In the 1950s, researchers found that the adult life expectancy for people living in the Mediterranean regions (Crete, part of Greece, Southern Italy, and other countries bordering the Mediterranean Sea) were among the highest in the world. They also found that rates of coronary artery disease (CAD), certain cancers, and some other diet-related chronic diseases in this region were among the lowest in the world.
The health of the Mediterranean people did not appear to be due to existing medical services, which were limited at that time. However, the researchers found that the Mediterranean people had something in common that might be contributing to their good health—their dietary patterns. These dietary patterns share characteristics that have been associated with low rates of chronic diseases and long life expectancies in many studies conducted throughout the world.
There is no one typical Mediterranean diet. Many countries border the Mediterranean Sea and variations in the Mediterranean diet exist between these countries. However, according to the American Heart Association, traditional Mediterranean diets have the following characteristics in common:
The American diet is characterized by:
Unlike the typical American diet, the traditional Mediterranean diet is high in fiber and low in saturated fat. However, the Mediterranean diet is not necessarily low in total fat. But, the types of fats emphasized in the Mediterranean diet are "healthy" monounsaturated fats, like those found in olive oil, which do not raise cholesterol levels.
The traditional Mediterranean diet has been illustrated in a Mediterranean diet pyramid developed by researchers at Harvard University and Oldways, a nonprofit education organization that promotes alternatives to unhealthy eating styles of industrialized countries. The pyramid is arranged in the following way:
Alongside the pyramid, water and wine are featured. Stay hydrated throughout the day with water, and drink wine in moderation (2 drinks per day for men, and 1 drink per day for women).
There has been a lot of research on the potential health benefits of following the Mediterranean diet. According to studies, this diet may offer these benefits:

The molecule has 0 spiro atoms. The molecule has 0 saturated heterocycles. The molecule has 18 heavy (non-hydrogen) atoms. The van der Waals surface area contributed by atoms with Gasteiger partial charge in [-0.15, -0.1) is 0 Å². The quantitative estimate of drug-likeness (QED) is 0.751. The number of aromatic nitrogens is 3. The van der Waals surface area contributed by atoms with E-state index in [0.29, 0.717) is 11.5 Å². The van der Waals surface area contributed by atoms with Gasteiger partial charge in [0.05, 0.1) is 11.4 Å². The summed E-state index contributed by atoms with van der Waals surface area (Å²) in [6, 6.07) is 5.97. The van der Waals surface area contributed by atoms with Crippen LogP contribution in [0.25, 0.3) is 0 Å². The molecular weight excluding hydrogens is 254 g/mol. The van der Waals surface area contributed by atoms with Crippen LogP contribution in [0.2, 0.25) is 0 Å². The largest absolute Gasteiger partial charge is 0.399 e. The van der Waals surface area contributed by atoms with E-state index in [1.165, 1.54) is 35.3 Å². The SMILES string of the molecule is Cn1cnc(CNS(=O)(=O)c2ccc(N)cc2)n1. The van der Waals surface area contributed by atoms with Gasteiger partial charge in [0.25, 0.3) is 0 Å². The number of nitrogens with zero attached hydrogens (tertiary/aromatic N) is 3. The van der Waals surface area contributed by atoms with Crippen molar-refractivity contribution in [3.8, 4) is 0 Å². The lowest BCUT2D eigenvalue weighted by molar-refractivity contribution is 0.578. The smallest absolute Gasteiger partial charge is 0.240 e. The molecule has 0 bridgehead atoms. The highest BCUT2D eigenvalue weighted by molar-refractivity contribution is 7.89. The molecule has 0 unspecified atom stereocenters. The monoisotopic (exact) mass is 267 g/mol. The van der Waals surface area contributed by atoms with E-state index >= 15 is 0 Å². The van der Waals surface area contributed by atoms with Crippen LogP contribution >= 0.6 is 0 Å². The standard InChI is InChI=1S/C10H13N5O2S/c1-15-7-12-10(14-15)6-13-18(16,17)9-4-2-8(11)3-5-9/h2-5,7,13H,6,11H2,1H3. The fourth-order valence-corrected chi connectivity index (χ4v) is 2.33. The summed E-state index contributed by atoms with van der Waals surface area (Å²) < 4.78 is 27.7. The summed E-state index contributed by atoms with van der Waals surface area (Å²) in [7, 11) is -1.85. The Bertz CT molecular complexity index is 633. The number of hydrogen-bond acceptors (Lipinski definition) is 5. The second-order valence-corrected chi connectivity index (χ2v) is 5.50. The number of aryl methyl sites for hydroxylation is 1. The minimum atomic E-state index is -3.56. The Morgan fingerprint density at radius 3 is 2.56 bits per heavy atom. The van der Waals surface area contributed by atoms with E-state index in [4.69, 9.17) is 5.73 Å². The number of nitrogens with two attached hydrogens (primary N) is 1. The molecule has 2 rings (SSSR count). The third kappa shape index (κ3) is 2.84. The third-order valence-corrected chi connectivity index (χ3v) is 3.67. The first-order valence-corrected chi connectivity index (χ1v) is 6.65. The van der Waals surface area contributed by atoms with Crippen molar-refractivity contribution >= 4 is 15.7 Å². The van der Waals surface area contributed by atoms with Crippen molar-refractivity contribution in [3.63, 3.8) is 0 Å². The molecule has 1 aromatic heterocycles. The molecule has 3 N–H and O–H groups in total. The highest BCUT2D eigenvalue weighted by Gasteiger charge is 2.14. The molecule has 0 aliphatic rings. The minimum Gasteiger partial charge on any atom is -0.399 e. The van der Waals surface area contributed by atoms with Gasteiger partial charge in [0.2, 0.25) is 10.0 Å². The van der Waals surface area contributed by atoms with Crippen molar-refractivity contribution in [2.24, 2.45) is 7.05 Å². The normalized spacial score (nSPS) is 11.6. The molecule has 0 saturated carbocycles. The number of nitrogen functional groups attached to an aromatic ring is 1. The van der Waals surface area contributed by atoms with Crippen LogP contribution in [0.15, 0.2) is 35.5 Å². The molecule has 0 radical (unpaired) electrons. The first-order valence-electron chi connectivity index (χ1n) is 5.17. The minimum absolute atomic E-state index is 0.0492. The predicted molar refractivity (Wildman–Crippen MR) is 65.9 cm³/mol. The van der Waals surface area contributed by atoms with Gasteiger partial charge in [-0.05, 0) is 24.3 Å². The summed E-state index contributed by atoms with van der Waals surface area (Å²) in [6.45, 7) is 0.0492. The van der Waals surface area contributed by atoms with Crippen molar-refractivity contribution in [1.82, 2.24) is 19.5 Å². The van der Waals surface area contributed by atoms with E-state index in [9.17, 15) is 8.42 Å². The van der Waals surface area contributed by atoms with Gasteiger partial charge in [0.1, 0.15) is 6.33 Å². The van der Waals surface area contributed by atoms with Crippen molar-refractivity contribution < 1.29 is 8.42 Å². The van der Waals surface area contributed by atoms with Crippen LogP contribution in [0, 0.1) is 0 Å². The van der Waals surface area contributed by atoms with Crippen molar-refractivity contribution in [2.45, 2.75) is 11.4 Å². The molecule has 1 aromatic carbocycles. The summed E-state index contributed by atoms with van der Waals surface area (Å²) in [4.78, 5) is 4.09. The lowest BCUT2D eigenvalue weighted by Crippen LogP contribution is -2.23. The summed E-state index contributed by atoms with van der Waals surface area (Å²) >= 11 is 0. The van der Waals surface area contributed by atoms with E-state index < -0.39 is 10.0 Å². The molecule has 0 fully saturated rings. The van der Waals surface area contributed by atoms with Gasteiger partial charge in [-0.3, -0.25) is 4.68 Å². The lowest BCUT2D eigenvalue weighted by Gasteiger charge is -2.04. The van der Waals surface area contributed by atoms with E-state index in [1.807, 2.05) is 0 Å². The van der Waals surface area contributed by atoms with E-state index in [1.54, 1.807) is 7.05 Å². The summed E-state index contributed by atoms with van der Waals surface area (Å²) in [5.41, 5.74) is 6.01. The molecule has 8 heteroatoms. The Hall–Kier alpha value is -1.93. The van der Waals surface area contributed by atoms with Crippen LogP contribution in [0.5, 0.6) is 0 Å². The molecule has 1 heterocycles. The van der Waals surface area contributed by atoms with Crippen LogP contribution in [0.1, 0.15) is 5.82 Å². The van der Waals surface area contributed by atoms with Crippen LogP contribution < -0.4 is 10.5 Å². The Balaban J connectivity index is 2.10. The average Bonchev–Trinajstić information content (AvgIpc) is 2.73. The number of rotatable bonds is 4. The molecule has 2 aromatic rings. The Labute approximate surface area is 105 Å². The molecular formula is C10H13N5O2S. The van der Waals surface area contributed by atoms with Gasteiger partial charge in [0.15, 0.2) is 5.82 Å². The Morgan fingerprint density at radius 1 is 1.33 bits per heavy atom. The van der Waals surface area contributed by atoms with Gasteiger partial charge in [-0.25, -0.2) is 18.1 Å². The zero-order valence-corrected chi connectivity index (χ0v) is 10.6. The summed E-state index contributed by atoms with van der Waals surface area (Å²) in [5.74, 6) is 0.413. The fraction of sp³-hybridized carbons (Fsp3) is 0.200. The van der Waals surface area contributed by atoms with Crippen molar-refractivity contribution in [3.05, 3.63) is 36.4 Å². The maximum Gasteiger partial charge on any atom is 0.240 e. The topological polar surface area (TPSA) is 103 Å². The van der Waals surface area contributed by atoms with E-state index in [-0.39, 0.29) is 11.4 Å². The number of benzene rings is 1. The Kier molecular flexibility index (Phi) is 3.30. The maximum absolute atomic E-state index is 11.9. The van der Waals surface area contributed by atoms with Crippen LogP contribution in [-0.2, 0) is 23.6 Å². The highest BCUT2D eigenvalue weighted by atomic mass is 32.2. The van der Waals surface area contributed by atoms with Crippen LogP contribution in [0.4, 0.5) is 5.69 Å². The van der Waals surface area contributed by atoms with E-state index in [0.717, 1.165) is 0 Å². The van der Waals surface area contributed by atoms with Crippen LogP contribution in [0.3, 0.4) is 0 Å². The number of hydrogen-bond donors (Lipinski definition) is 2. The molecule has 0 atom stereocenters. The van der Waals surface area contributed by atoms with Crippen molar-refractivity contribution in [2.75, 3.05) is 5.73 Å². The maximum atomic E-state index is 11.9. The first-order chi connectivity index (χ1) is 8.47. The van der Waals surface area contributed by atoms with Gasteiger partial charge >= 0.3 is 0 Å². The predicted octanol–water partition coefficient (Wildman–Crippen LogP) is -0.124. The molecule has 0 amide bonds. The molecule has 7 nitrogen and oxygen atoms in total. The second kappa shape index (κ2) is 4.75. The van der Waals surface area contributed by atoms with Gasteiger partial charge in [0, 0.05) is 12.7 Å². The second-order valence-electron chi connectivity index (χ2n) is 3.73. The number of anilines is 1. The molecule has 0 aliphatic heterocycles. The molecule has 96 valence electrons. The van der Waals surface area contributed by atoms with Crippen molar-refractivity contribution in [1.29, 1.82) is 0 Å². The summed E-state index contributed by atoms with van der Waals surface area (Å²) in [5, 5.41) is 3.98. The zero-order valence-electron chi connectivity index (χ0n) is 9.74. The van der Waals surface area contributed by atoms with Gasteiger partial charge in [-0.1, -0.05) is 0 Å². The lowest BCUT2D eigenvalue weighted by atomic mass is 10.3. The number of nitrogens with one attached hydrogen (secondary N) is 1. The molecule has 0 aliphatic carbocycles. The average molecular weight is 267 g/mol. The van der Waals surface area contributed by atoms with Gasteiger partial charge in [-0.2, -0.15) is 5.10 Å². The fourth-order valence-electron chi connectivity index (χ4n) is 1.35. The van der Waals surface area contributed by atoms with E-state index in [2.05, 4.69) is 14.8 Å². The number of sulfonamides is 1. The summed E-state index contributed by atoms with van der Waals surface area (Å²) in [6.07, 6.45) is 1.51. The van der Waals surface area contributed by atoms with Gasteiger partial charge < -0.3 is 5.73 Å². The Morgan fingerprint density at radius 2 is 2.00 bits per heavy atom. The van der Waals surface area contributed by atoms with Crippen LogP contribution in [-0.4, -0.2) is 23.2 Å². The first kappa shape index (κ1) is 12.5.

It is important to remember, though, that other factors can affect these benefits. For example, people who follow the Mediterranean diet may have a lower risk of cancer because of other lifestyle factors or their environment.
How can you eat more authentically Mediterranean? Here are some tips from the Oldways website:
Research suggests that the Mediterranean diet is a healthful and pleasing alternative to the American diet. However, will the diet alone significantly reduce your risk of heart disease and increase your longevity? Researchers point out that the low incidence of heart disease and low death rate in the Mediterranean countries may be due, in part, to other lifestyle factors, such as more physical activity and extended social support systems.
Canadian Digestive Health Foundation
Dietitians of Canada
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1/13/2009 DynaMed's Systematic Literature Surveillance http://www.ebscohost.com/dynamed: Salas-Salvadó J, Fernández-Ballart J, Ros E, et al. Effect of a Mediterranean diet supplemented with nuts on metabolic syndrome status: one-year results of the PREDIMED randomized trial. Arch Intern Med. 2008;168:2449-2458.
10/9/2009 DynaMed's Systematic Literature Surveillance http://www.ebscohost.com/dynamed: Sánchez-Villegas A, Delgado-Rodríguez M, Alonso A, et al. Association of the Mediterranean dietary pattern with the incidence of depression. Arch Gen Psychiatry. 2009;66:1090.
1/31/2011 DynaMed's Systematic Literature Surveillance http://www.ebscohost.com/dynamed: Salas-Salvadó J, Bulló M, Babio N, Martínez-González MÁ, et al. Reduction in the incidence of type 2 diabetes with the Mediterranean diet: results of the PREDIMED-Reus nutrition intervention randomized trial. Diabetes Care. 2011;34(1):14-19.
7/22/2011 DynaMed's Systematic Literature Surveillance http://www.ebscohost.com/dynamed: Kastorini CM, Milionis HJ, Esposito K, Giugliano D, Goudevenos JA, Panagiotakos DB. The effect of Mediterranean diet on metabolic syndrome and its components: a meta-analysis of 50 studies and 534,906 individuals. J Am Coll Cardiol. 2011;57(11):1299-1313.
8/27/2013 DynaMed's Systematic Literature Surveillance http://www.ebscohost.com/dynamed: Corella D, Carrasco P, Sorli J, et al. Mediterranean diet reduces the adverse effect of the TCF7L2-rs7903146 polymortphism on cardiovascular risk factors and stroke incidence. Diabetes Care. 2013 Aug 13. [Epub ahead of print].
1/30/2014 DynaMed's Systematic Literature Surveillance http://www.ebscohost.com/dynamed: Mediterranean diet, stroke, cognitive impairment, and depression: A meta-analysis. Ann Neurol. 2013 Oct;74(4):580-91.
Last reviewed May 2014 by Michael Woods, MD
Please be aware that this information is provided to supplement the care provided by your physician. It is neither intended nor implied to be a substitute for professional medical advice. CALL YOUR HEALTHCARE PROVIDER IMMEDIATELY IF YOU THINK YOU MAY HAVE A MEDICAL EMERGENCY. Always seek the advice of your physician or other qualified health provider prior to starting any new treatment or with any questions you may have regarding a medical condition.
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